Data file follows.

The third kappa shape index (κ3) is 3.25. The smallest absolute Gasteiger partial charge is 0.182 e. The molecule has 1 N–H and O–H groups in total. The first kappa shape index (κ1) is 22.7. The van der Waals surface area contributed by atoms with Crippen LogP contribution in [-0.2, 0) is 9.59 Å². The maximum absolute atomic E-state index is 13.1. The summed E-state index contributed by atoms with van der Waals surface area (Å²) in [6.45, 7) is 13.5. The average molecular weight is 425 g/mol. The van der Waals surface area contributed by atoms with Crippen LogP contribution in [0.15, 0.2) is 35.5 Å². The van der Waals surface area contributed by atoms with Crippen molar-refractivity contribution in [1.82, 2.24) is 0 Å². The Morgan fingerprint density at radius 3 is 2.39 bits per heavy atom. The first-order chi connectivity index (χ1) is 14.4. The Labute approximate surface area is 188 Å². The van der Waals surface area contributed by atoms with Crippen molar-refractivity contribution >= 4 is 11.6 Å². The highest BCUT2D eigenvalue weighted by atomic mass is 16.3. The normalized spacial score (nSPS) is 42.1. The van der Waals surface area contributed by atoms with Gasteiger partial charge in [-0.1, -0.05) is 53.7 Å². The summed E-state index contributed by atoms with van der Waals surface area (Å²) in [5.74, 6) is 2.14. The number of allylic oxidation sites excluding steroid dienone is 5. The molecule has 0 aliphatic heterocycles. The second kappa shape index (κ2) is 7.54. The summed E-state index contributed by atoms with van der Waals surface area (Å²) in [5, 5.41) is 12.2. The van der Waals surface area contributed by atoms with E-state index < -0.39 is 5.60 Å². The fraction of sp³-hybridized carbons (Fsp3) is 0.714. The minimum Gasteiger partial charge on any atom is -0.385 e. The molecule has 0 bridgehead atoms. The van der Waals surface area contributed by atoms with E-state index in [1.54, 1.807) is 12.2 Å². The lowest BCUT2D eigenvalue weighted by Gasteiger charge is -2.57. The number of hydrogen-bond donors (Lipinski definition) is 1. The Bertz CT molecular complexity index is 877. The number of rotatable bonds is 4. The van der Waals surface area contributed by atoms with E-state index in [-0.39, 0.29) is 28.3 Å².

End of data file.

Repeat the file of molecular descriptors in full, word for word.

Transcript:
The third kappa shape index (κ3) is 3.25. The smallest absolute Gasteiger partial charge is 0.182 e. The molecule has 1 N–H and O–H groups in total. The first kappa shape index (κ1) is 22.7. The van der Waals surface area contributed by atoms with Crippen LogP contribution in [-0.2, 0) is 9.59 Å². The maximum absolute atomic E-state index is 13.1. The summed E-state index contributed by atoms with van der Waals surface area (Å²) in [6.45, 7) is 13.5. The average molecular weight is 425 g/mol. The van der Waals surface area contributed by atoms with Crippen LogP contribution in [0.15, 0.2) is 35.5 Å². The van der Waals surface area contributed by atoms with Crippen molar-refractivity contribution in [1.82, 2.24) is 0 Å². The Morgan fingerprint density at radius 3 is 2.39 bits per heavy atom. The first-order chi connectivity index (χ1) is 14.4. The Labute approximate surface area is 188 Å². The van der Waals surface area contributed by atoms with Crippen molar-refractivity contribution >= 4 is 11.6 Å². The highest BCUT2D eigenvalue weighted by atomic mass is 16.3. The normalized spacial score (nSPS) is 42.1. The van der Waals surface area contributed by atoms with Gasteiger partial charge in [-0.1, -0.05) is 53.7 Å². The summed E-state index contributed by atoms with van der Waals surface area (Å²) in [5.74, 6) is 2.14. The number of allylic oxidation sites excluding steroid dienone is 5. The molecule has 0 aliphatic heterocycles. The second kappa shape index (κ2) is 7.54. The summed E-state index contributed by atoms with van der Waals surface area (Å²) in [5, 5.41) is 12.2. The van der Waals surface area contributed by atoms with E-state index < -0.39 is 5.60 Å². The fraction of sp³-hybridized carbons (Fsp3) is 0.714. The minimum Gasteiger partial charge on any atom is -0.385 e. The molecule has 0 bridgehead atoms. The van der Waals surface area contributed by atoms with E-state index in [1.54, 1.807) is 12.2 Å². The lowest BCUT2D eigenvalue weighted by Gasteiger charge is -2.57. The number of hydrogen-bond donors (Lipinski definition) is 1. The Bertz CT molecular complexity index is 877. The number of rotatable bonds is 4. The van der Waals surface area contributed by atoms with E-state index in [-0.39, 0.29) is 28.3 Å².